Failing that Pashinyan is probably aiming for achieving some form of autonomous status for the Karabakh Armenians – although that seems very unlikely given Baku’s strong opposition to recreating Nagorno Karabakh with an ethnic character in the post-Soviet era of nationalisms.

Azerbaijan’s position regarding territory is immensely reasonable. The Nagorno Karabakh Autonomous Oblast was a Soviet construction aimed at solving the national problem between Armenians and Azerbaijanis within the Socialist context of the USSR. It’s resurrection in a world of capitalist nation states is wholly inappropriate. The Armenians by forcing 2 wars over the territory in a generation have emphasized the failure of the Socialist project of autonomous development, quite apart from the demise of the USSR. There is no going back to a construct that regenerates national antagonism, irredentism and war on a continual basis. It’s place on the map is over.

If the Armenians do not accept the established state borders and the settlement of the 1920s, which is recognized in international law, as the foundation of a settlement, then we are unfortunately back in the sphere of force. And that, as has been mentioned, opens the question of Zangazur which has not been on the agenda. That is not a welcome development as it will introduce a further destabilising factor into the existing conflict, sharpening it by implicating Iran which has a “red line” on the removal of its border with Armenia.

It should be said that Iranian opposition to the Zangazur corridor is not entirely to do with the fear of blocking its access to Armenia.

The Serbian political analyst Nikola Mikovich argues that:

“Iran understands that the corridor will connect Azerbaijan not only with its exclave Nakhchivan, but also with Turkiye, a regional rival of Tehran. If the corridor is built, it will give Turkiye a new land route into the South Caucasus, which the Turkish leadership is likely to use to boost its presence in the energy-rich region. In addition, Turkiye will get a shorter and faster route to Central Asian markets. Acquiring a transport platform to achieve a number of ambitious goals will definitely be a major geopolitical victory for Ankara. All of these events could seriously undermine Iran’s position in the region as they would end Baku’s transit dependence on Tehran, deprive the Islamic Republic of its monopoly on transit services in the South Caucasus region…”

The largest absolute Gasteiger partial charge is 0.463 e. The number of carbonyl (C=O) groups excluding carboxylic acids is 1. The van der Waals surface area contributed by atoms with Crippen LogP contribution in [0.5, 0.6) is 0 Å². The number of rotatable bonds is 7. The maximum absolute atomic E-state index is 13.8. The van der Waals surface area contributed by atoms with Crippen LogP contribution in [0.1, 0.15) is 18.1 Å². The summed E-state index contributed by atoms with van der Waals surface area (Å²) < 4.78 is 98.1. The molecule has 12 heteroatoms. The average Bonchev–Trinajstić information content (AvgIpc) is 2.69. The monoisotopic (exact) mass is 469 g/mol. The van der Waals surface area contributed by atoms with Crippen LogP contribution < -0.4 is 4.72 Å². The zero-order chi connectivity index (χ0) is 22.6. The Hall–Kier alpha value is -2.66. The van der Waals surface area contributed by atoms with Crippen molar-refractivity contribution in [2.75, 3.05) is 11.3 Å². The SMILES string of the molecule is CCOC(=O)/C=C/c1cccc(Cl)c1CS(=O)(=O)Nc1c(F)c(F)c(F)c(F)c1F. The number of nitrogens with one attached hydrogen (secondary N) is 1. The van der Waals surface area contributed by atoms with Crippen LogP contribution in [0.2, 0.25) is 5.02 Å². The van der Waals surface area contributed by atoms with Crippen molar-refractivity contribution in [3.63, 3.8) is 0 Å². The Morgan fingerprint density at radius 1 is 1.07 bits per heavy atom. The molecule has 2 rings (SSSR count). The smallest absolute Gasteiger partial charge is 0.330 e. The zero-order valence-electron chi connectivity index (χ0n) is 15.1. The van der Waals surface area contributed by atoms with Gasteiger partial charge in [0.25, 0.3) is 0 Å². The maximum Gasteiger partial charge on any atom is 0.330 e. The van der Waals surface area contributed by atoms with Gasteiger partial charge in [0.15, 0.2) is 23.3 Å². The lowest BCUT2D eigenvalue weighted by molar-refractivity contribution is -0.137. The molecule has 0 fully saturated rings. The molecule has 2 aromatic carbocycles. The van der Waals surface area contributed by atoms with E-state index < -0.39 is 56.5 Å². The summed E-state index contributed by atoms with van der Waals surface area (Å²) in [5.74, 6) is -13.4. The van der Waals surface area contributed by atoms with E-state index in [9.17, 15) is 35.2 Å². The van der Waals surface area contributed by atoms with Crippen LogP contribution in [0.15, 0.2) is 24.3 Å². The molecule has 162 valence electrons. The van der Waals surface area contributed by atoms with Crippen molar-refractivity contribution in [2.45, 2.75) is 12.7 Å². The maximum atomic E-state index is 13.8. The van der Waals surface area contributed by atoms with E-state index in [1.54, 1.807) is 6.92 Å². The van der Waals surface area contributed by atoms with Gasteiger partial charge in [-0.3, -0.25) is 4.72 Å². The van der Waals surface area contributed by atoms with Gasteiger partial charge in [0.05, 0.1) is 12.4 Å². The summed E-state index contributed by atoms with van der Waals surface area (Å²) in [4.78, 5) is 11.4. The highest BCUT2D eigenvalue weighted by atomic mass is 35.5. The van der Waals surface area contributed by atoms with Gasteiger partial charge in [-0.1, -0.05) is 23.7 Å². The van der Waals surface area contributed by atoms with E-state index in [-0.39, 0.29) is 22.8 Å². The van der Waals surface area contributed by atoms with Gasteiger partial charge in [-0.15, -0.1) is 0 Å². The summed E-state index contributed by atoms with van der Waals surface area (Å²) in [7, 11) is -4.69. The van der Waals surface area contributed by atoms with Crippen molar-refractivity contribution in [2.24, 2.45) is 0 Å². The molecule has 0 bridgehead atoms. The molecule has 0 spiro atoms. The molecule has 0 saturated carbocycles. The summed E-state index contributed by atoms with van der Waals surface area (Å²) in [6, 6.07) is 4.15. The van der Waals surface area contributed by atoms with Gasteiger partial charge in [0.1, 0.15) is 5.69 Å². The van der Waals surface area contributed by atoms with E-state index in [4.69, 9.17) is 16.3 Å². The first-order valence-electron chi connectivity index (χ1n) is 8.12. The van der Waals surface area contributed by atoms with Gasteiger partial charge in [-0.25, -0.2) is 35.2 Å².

With the border between Russia and Europe effectively closed, the South Caucasus route to Turkey, Iran, and beyond has gained a new significance. Article 9 of the Trilateral Agreement that ended the war in 2020, and was signed by Armenia, stated that:

“All economic and transport links in the region shall be restored. The Republic of Armenia guarantees the safety of transport links between the western regions of the Republic of Azerbaijan and the Nakhchivan Autonomous Republic in order to organize an unimpeded movement of citizens, vehicles, and goods in both directions. Control over transport shall be exercised by the bodies of the Border Guard Service of the Federal Security Service (FSB) of Russia.”

Baku interprets this as meaning that the road from western Azerbaijan to Nakhichevan, which will run through the southern Armenian region of Syunik (Western Zangazur) should have the same status as the Lachin Corridor from Armenia to Mountainous Karabakh. That is to say that it should be extraterritorial and shouldn’t be controlled by the Armenian authorities, with, Russian FSB/border guards performing this function instead. For Russia, this is an entirely acceptable option, as it would give Moscow control over the road linking Russia, Azerbaijan and Turkiye: a convenient alternative to the current communication links through pro-Western Georgia.

Armenia, however, sees this interpretation of the issue as a threat to the country’s sovereignty, especially as the corridor could impede Armenia’s transport links with Iran, which pass through the Syunik (Western Zangazur) region. It is therefore obstructing what it signed up to. Yerevan is supported on this issue not only by Tehran, which doesn’t want to lose control of its links with Armenia, but also, it seems, by the West, which would prefer not to hand over important communication links to the Russians. However, the West has a problem in that if it opposes Russian control it could bring about increased Iranian influence in Armenia, aimed at counter-acting Baku’s presence along the corridor.

The problem Pashinyan has is: can he achieve better relations with Turkiye in a society saturated with anti-Turkish sentiment? That is the great paradox: Armenia can only cease to be a military, economic and political dependency of Moscow by normalising relations with the state that it has demonised for a century. The independence that Armenia declared in 1991 can only be made into a reality through Turkish assistance, opening the road to Europe. And that can only be accomplished by an ending of territorial revanchism and a building of a functional independent state of Armenia composed only of its existing territory.


Dr. Pat Walsh, Historian and Political Analyst. Author of ‘Great Britain against Russia in the Caucasus: Ottoman Turks, Armenians and Azerbaijanis caught up in Geopolitics, War and Revolution’.